Puritan Board Freshman
My experience with Crossway confirms this. A few years ago I wrote the first Audio Bible app for Windows Phone and Windows 8/10. It was quite successful, and Crossway's API licensing at the time allowed me near unlimited use, so long as I did not keep local copies of the data or profit from their translation (I didn't make any money from it, but it did look good on my CV). Someone at Crossway even contacted me once to say my app was one of the biggest users of their API (my app today has 57,000+ users, I think it was about 16,000 then).Lockman seems to be getting more liberal with allowing it used and Crossway is getting less.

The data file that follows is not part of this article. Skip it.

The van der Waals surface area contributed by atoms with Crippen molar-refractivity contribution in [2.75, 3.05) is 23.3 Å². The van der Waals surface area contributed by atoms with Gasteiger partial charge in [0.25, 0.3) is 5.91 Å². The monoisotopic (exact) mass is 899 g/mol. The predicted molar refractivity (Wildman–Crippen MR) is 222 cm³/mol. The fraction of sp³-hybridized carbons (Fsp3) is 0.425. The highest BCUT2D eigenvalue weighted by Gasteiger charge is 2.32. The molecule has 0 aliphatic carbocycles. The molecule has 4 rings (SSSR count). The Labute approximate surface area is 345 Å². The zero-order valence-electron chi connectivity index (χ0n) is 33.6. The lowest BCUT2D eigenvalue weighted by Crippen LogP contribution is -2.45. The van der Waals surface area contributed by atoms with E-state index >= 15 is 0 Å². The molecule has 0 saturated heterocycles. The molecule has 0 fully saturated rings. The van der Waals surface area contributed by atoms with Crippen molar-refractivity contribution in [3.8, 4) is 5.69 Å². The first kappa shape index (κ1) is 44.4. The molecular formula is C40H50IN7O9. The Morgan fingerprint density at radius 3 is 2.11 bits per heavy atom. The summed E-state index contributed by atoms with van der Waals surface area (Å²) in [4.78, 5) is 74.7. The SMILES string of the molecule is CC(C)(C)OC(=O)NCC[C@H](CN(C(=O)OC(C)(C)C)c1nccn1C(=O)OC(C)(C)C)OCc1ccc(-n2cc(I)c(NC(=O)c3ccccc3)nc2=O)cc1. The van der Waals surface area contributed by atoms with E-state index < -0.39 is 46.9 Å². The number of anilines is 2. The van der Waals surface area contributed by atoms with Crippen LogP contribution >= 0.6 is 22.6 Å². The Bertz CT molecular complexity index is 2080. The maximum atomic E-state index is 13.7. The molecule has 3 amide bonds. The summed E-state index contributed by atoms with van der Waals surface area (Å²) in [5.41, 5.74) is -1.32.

Fast-forward to my programming this last week, and their version 3 API has lots more access restrictions - there is no way that I can update my app to use their new API, as it only allows 5,000 queries a day, and my users would chew that up pretty quickly. On top of that, the authentication scheme would not work with the media player component Microsoft provided with Windows 8, and so I have just left it - the day Crossway pulls the plug on their version 1 API, I will just have to reduce the app to being KJV-only.
I compare this to their licensing the ESV to the Roman Catholic Church, and allowing them to alter the New Testament text to suit Roman Catholic theology yet still call it an ESV, and I get a bit perplexed at the changes that are taking place at Crossway. As a side note, I don't mind their licensing it to the ACNA to include the Apocrypha.
I wish Bible publishers would only use copyright to preserve the integrity of the text (like the Crown Copyright on the KJV or Thomas Nelson's old copyright message in the ASV), and not to hamper people creating different ways of getting God's Word out there.